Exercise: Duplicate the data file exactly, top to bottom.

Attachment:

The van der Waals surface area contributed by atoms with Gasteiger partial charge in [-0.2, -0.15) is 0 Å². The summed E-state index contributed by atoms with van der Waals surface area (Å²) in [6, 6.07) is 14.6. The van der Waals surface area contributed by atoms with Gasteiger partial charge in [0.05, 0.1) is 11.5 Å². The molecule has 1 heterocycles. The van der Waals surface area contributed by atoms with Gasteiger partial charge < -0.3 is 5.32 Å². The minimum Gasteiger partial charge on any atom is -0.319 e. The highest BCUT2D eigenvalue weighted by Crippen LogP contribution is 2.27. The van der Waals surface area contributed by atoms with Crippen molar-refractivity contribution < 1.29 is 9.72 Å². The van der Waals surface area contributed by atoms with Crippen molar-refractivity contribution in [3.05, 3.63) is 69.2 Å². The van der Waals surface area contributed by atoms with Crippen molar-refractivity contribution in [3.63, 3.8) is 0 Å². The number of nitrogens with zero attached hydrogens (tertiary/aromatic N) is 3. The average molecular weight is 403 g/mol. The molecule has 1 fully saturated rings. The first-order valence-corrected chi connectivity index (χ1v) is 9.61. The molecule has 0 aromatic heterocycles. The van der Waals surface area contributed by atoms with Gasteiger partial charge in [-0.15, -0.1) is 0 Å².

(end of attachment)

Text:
The van der Waals surface area contributed by atoms with Gasteiger partial charge in [-0.2, -0.15) is 0 Å². The summed E-state index contributed by atoms with van der Waals surface area (Å²) in [6, 6.07) is 14.6. The van der Waals surface area contributed by atoms with Gasteiger partial charge in [0.05, 0.1) is 11.5 Å². The molecule has 1 heterocycles. The van der Waals surface area contributed by atoms with Gasteiger partial charge < -0.3 is 5.32 Å². The minimum Gasteiger partial charge on any atom is -0.319 e. The highest BCUT2D eigenvalue weighted by Crippen LogP contribution is 2.27. The van der Waals surface area contributed by atoms with Crippen molar-refractivity contribution < 1.29 is 9.72 Å². The van der Waals surface area contributed by atoms with Crippen molar-refractivity contribution in [3.05, 3.63) is 69.2 Å². The van der Waals surface area contributed by atoms with Crippen molar-refractivity contribution in [3.63, 3.8) is 0 Å². The number of nitrogens with zero attached hydrogens (tertiary/aromatic N) is 3. The average molecular weight is 403 g/mol. The molecule has 1 fully saturated rings. The first-order valence-corrected chi connectivity index (χ1v) is 9.61. The molecule has 0 aromatic heterocycles. The van der Waals surface area contributed by atoms with Gasteiger partial charge in [-0.15, -0.1) is 0 Å².